Abstract: The authors connected to the Internet through proxy servers in Saudi Arabia and attempted to access approximately 60,000 Web pages as a means of empirically determining the scope and pervasiveness of Internet filtering there. Saudi-installed filtering systems prevented access to certain requested Web pages; the authors tracked 2,038 blocked pages. Such pages contained information about religion, health, education, reference, humor, and entertainment. ...The authors conclude (1) that the Saudi government maintains an active interest in filtering non-sexually explicit Web content for users within the Kingdom; (2) that substantial amounts of non-sexually explicit Web content is in fact effectively inaccessible to most Saudi Arabians; and (3) that much of this content consists of sites that are popular elsewhere in the world.
Some of their examples of non-sexually explicit sites that are blocked:

Women in American History section of Encyclopedia Britannica Online
Rolling Stone magazine
Warner Brothers Records Women's Network
The Onion

I'm looking forward to some other country specific documentation. The scope of their review will expand beyond looking at what specific countries filter to what content certain commerically available filter software makes unavailable. Great study.

Monday, July 15, 2002

the link controversy page, and online expression

A comprehensive multi-lingual resource on legal issues involved with linking to web pages:
The Link Controversy Page is intended to provide an overview of the legal problems of using hyperlinks, inline images and frames on the WWW. Right now, this page covers problems in the area of copyright, trademark, trespass law as well as unfair competition law.
I seem to recall that Denise Howell wrote on her site about a month ago that she wished the Link Controversy page was still being maintained. Well, Denise, you got your wish. The latest update is July 13, 2002.

Another page worth looking at on linking is Brad Templeton's Linking Rights page. Brad Templeton is the Chairman of the Board of the Electronic Frontier Foundation, and a long time mover and shaker on the net.

One of the Foundation's latest efforts is a collaboration with a number of other groups to bring us, which is fighting against efforts to chill online speech. If you're a member of a message board or online community, the site is one you might want to visit.

Sunday, July 14, 2002

immigration law abuses

An excellent article on the subject of immigration law, and how there's a new and growing class of criminal activity centered around immigrants trying to enter the United States, called Welcome to America: How immigrants are ripped off, points to two types of abuses: "people who practice immigration law without a license and attorneys who exploit immigrants." This country was founded as a place that immigrants could flee to. It shouldn't become a place where they are exploited and deported.

Later: Another article on this subject, called The Snakehead Lawyers, via Ernie the Attorney. While both articles consider the problem from a national perspective, the first has more of a California slant, while the Snakehead Lawyers discusses more examples from New York City.

minor league baseball

It's past time to go to a baseball game. I haven't been to one yet this year. The local minor league team, the Wilmington Blue Rocks, are a lot of fun and the minor leagues seem to be a lot smarter than their major league counterparts when it comes to handling things like ties in all-star games, and the business end of running their organizations. It's also fun to see players like Mike Sweeney and Johnny Damon learning their craft before they become all-stars in the big leagues. No post about the Blue Rocks would be complete without lauding the efforts of the Celery Squad, who prove that minor league fans are smarter, too:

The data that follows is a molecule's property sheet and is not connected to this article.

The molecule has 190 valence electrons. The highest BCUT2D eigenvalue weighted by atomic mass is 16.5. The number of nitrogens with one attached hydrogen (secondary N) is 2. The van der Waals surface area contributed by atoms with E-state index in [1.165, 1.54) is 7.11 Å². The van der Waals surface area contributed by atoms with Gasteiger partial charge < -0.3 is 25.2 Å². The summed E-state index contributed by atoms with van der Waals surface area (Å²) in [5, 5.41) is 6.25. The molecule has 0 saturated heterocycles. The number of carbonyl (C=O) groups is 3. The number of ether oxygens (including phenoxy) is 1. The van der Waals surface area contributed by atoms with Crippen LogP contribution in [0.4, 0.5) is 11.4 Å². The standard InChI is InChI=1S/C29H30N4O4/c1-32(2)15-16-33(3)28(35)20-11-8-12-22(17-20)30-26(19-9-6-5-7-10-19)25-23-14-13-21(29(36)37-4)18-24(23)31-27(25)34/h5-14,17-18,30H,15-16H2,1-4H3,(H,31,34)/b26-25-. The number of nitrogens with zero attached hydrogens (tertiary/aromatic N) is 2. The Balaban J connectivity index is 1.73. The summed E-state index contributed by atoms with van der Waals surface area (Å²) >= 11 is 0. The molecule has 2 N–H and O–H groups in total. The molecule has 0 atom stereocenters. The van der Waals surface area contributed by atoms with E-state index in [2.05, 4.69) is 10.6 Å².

The Celery Squad exists to provide unconditional support to Mr. Celery, and more importantly, the Wilmington Blue Rocks. We challenge ourselves to provide support that is entertaining and boisterous, while maintaining a family-friendly atmosphere. We seek to revolutionize umpire taunting by developing poignant and comedic criticism. Our ultimate goal is to be extraordinary baseball fans.
(Thanks for linking to us, Mr. Celery fans!)

silly about snapple

From the something completely different department: I really love the little folks who wander about the snapple web site, and some of the statements that spout in word balloons over their heads. The sound effects are fun, too. (via iconomy)

working for state government

The University of Delaware has released a study suggesting changes to the way in which government employees are hired. It looks like it might have some really good, practical suggestions, like the following:
Among the study's recommendations was a call for eliminating traditional civil-service-type tests and replacing them with processes that examine a job applicant's skills and qualifications. The report said that traditional tests have been vulnerable to court challenges because they don't adequately reflect the actual skills needed by employees.
Between that report, and one just issued by the National Governor's Association (see below for more on them), called A Governor's Guide to Creating a 21st-Century Workforce, I think that there are plenty of good ideas circulating about how to change the way government does business when it comes to their most valuable resources --the men and women who work for them.

governor minner in boise

It's the beginning of the summer meetings of the National Governor's Association. I love the idea of governors getting together and rubbing elbows and learning from each other. Though sometimes I wonder if the the lessons learned that they might have for one another are all that useful. Sometimes, what's good for California might not be good for Delaware, and vice versa. The meetings last for four days, through July 16th. I really like some of their "Best Practices" Reports, like the one named A Governor's Guide to Building State Science and Technology Capacity.